Trains offer the best value for money for getting around Norway – just make sure to book your tickets in advance.
You can count on reliable and budget-friendly public transport – including trains, buses, metros, or trams – close to Norway's major cities.
However, if you're not strapped for money, you can also make good use of the domestic flight offers by carriers such as Norwegian or SAS or ferries and ships with multiple daily departures for travellers who want to reach Norway's numerous islands or explore the country's pristine fjords.
Make the most out of your alone time…
Solo trips are a great opportunity to spend quality time alone, recharge your internal batteries, and get away from the noise and buzz of city life.
Experienced solo travellers recommend bringing something to read on your trips, so if you've been too busy to enjoy a good book this year, this can be an ideal opportunity to catch up on your reading.
While some people like to spend their alone time exploring the nightlife and bar scene in Norwegian cities and towns, others prefer to focus on sightseeing. If you get up early, you'll be able to reach popular destinations before crowds kick in – making the overall experience more enjoyable.
Last but not least – take the time to smell the roses: lift your gaze while you're travelling and soak in Norway's majestic nature, enjoy your meals slowly, and take the time to fully appreciate the journey you're on.
If you're feeling adventurous, try to push the limits of your comfort zone and test out new things (Norway has an abundance of weird local dishes – trying the infamous dried whitefish, lutefisk, or steamed sheep’s head, smalahove, is guaranteed to be a memorable experience!).
…but leave some room for meeting people and group activities
The fact that you're travelling alone doesn't mean you need to stay isolated from other people. On the contrary! If you're a fan of meeting new people, try to pick accommodation options like hostels, B&Bs, or shared cabins, where travellers often share communal spaces and engage in light conversation.
Don't hessite to approach people. Norwegians are generally quite open to talking to travellers. Though common stereotypes state that they are somewhat reserved, after you surpass the initial hurdle of starting a conversation, you can expect locals to show genuine interest in your trip more often than not.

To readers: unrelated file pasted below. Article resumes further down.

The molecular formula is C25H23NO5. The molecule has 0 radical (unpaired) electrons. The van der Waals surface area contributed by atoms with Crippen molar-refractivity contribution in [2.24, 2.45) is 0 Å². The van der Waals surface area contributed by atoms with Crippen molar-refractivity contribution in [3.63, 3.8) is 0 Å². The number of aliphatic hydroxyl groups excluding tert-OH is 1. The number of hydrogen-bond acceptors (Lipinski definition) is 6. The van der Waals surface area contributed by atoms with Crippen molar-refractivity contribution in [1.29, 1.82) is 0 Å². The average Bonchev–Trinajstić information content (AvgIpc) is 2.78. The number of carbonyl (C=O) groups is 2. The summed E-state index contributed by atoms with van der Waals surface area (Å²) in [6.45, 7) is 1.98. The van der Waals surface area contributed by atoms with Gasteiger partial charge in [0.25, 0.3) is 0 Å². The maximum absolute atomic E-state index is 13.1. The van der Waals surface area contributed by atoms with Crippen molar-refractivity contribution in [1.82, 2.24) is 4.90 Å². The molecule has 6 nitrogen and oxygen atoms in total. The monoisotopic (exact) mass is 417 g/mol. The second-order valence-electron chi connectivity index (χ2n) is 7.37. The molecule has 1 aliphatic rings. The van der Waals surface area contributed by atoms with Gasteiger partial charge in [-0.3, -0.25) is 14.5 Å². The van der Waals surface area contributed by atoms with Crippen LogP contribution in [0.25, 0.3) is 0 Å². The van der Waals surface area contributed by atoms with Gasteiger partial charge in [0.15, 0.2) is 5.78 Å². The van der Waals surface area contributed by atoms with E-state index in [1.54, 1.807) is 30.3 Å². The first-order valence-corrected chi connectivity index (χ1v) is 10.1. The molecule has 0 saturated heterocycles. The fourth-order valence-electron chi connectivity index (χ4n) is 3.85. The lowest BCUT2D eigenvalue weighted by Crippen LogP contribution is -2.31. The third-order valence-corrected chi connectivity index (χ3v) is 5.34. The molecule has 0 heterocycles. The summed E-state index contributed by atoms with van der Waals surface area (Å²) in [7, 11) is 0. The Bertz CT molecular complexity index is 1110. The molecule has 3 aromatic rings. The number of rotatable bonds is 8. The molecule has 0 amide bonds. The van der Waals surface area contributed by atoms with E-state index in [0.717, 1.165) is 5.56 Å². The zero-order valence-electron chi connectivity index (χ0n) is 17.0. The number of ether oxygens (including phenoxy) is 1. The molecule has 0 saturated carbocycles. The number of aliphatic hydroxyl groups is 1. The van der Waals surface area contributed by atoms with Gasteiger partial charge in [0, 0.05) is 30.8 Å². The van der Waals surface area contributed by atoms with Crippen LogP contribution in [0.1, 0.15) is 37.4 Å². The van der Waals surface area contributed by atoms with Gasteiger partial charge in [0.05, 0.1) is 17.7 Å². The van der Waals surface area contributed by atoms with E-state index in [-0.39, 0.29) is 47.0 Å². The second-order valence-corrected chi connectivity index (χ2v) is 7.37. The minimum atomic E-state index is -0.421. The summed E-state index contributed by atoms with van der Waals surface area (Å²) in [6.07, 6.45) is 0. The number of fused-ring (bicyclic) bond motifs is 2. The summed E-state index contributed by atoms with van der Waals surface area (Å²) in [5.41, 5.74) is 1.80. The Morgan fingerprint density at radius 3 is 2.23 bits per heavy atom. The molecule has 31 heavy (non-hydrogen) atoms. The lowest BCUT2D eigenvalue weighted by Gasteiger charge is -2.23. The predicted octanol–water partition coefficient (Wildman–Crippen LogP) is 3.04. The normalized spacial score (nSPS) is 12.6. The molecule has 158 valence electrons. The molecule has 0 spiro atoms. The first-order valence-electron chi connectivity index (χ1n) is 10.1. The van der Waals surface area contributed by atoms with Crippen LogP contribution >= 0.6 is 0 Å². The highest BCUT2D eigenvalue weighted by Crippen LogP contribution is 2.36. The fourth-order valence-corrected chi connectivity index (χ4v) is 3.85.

If you're set on meeting new people, participate in guided tours or group trips. Northern light chasing, whale safaris, fjord expeditions, city tours, glacier tours, snowmobile tours, and many other activities fit the bill. If you become a part of a group for a while, you'll have more opportunities of getting to know other people.
Furthermore, if you end up spending a day or more with your new acquaintances, you might even end up making a friend!
Best time to visit
It's hard to settle on the single best time to visit Norway, as it depends on your individual plans. The following questions will help you reach a decision on when to travel: What do I want to see in the country, and what do I plan on doing?
If you're a hiking enthusiast, a fan of music festivals, or prefer temperate temperatures, you should visit Norway in the summer. Generally speaking, temperatures are highest between March/April and July/August. Note that you need to plan a trip in June or July if you want to see the midnight sun.
On the other hand, if you want to experience snow activities such as skiing, winter is the time to visit. Visiting the country between October and March is recommended for travellers eager to catch a glimpse of the northern lights.
Pssst! If you want to avoid crowds, don't travel during the high season for tourism, which typically starts in June and ends in August.
You can find more information on the seasons and climate in Norway here.